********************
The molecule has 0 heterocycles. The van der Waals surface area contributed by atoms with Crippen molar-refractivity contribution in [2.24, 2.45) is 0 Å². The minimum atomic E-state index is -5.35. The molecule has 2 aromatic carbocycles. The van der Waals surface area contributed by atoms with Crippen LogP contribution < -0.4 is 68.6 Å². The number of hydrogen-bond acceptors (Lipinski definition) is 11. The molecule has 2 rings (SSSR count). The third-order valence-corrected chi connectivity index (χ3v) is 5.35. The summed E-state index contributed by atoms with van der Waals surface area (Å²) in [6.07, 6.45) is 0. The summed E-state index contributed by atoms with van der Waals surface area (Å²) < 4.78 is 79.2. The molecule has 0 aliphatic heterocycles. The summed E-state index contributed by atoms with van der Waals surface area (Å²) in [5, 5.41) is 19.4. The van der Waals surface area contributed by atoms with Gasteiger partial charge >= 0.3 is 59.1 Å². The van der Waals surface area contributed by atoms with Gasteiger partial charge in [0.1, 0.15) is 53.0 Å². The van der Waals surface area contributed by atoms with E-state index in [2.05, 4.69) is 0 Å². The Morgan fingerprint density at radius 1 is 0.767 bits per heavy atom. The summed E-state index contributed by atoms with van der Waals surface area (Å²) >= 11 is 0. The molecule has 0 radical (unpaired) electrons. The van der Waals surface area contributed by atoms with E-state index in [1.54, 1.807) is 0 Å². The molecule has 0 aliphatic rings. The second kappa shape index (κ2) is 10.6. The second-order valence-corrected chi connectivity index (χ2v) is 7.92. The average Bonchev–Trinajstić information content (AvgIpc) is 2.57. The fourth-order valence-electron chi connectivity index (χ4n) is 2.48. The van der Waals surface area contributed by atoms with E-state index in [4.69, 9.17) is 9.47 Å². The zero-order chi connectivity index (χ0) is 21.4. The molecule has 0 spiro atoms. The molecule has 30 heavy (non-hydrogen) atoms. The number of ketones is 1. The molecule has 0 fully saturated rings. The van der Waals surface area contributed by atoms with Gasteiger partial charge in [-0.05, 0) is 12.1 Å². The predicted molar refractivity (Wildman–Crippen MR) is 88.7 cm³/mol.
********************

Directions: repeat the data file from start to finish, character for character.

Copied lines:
The molecule has 0 heterocycles. The van der Waals surface area contributed by atoms with Crippen molar-refractivity contribution in [2.24, 2.45) is 0 Å². The minimum atomic E-state index is -5.35. The molecule has 2 aromatic carbocycles. The van der Waals surface area contributed by atoms with Crippen LogP contribution < -0.4 is 68.6 Å². The number of hydrogen-bond acceptors (Lipinski definition) is 11. The molecule has 2 rings (SSSR count). The third-order valence-corrected chi connectivity index (χ3v) is 5.35. The summed E-state index contributed by atoms with van der Waals surface area (Å²) in [6.07, 6.45) is 0. The summed E-state index contributed by atoms with van der Waals surface area (Å²) < 4.78 is 79.2. The molecule has 0 aliphatic heterocycles. The summed E-state index contributed by atoms with van der Waals surface area (Å²) in [5, 5.41) is 19.4. The van der Waals surface area contributed by atoms with Gasteiger partial charge >= 0.3 is 59.1 Å². The van der Waals surface area contributed by atoms with Gasteiger partial charge in [0.1, 0.15) is 53.0 Å². The van der Waals surface area contributed by atoms with E-state index in [2.05, 4.69) is 0 Å². The Morgan fingerprint density at radius 1 is 0.767 bits per heavy atom. The summed E-state index contributed by atoms with van der Waals surface area (Å²) >= 11 is 0. The molecule has 0 radical (unpaired) electrons. The van der Waals surface area contributed by atoms with E-state index in [1.54, 1.807) is 0 Å². The molecule has 0 aliphatic rings. The second kappa shape index (κ2) is 10.6. The second-order valence-corrected chi connectivity index (χ2v) is 7.92. The average Bonchev–Trinajstić information content (AvgIpc) is 2.57. The fourth-order valence-electron chi connectivity index (χ4n) is 2.48. The van der Waals surface area contributed by atoms with E-state index in [4.69, 9.17) is 9.47 Å². The zero-order chi connectivity index (χ0) is 21.4. The molecule has 0 spiro atoms. The molecule has 30 heavy (non-hydrogen) atoms. The number of ketones is 1. The molecule has 0 fully saturated rings. The van der Waals surface area contributed by atoms with Gasteiger partial charge in [-0.05, 0) is 12.1 Å². The predicted molar refractivity (Wildman–Crippen MR) is 88.7 cm³/mol.